Is humanitarian aid going local?

The European Commission's  Humanitarian Aid and Civil Protection department funds and works with partners and the Turkish government to deliver humanitarian aid to Syrian Kurdish refugees that came to Turkey to flee from ISIS. National and local aid groups are crucial in delivering much-needed aid to areas that cannot be reached by international aid agencies. Photo by: ECHO / CC BY-ND

Challenges encountered by the international humanitarian system in helping populations caught in the middle of a conflict or disaster have made partnerships a cornerstone of any emergency response. With their presence, knowledge and access, national and local aid groups often manage to meet urgent, life-or-death needs where international aid agencies cannot.

But for all the talk within the global development community about the need to foster and sustain local ownership, national and local nongovernmental organizations continue to be sidelined by the humanitarian funding system as a whole.

In Haiti, homegrown organizations played a crucial role in meeting the most immediate needs of populations affected by the powerful earthquake that struck the island nation in 2005. Yet, their input and experience were largely ignored by foreign aid implementers, and five years into the reconstruction, donors continue to relegate them to the passenger seat.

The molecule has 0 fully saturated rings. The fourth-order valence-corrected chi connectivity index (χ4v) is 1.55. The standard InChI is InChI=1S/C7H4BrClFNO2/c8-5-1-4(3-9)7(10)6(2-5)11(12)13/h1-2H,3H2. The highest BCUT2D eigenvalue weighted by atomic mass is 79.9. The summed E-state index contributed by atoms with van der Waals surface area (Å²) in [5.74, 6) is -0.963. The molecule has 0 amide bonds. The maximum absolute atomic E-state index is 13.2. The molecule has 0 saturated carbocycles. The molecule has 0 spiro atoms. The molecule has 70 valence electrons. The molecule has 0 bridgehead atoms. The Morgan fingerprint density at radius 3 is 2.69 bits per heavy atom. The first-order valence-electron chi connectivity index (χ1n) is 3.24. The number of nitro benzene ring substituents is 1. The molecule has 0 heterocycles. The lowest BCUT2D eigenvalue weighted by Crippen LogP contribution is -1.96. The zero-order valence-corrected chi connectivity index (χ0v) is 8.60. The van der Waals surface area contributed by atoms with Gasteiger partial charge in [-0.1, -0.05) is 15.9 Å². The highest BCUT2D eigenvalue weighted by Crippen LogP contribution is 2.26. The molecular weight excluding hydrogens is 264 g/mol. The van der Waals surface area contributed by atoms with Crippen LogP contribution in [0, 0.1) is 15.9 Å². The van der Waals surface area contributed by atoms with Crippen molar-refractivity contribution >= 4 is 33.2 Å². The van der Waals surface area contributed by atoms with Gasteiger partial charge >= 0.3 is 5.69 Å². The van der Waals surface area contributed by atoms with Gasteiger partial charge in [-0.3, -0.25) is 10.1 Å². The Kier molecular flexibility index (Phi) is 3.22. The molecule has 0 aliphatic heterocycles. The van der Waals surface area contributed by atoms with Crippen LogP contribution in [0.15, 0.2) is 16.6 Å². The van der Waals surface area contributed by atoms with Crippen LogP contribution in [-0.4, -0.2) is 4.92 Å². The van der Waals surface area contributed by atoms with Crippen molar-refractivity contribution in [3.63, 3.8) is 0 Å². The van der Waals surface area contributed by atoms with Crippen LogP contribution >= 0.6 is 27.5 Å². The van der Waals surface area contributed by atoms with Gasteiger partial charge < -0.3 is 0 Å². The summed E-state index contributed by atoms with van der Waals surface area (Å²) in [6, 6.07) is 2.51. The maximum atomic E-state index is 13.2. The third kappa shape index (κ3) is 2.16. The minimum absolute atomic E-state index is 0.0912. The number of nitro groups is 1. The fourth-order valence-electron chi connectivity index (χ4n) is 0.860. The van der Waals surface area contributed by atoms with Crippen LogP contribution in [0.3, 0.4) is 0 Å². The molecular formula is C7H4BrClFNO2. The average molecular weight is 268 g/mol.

Meanwhile in Syria, diaspora and local NGOs are on the front lines of the humanitarian response, but do not receive sufficient support from international organizations.

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About the author

  • Devos manola

    Manola De Vos

    Manola De Vos is a development analyst for Devex. Based in Manila, she contributes to the Development Insider and Money Matters newsletters. Prior to joining Devex, Manola worked in conflict analysis and political affairs for the United Nations, International Crisis Group and the European Union.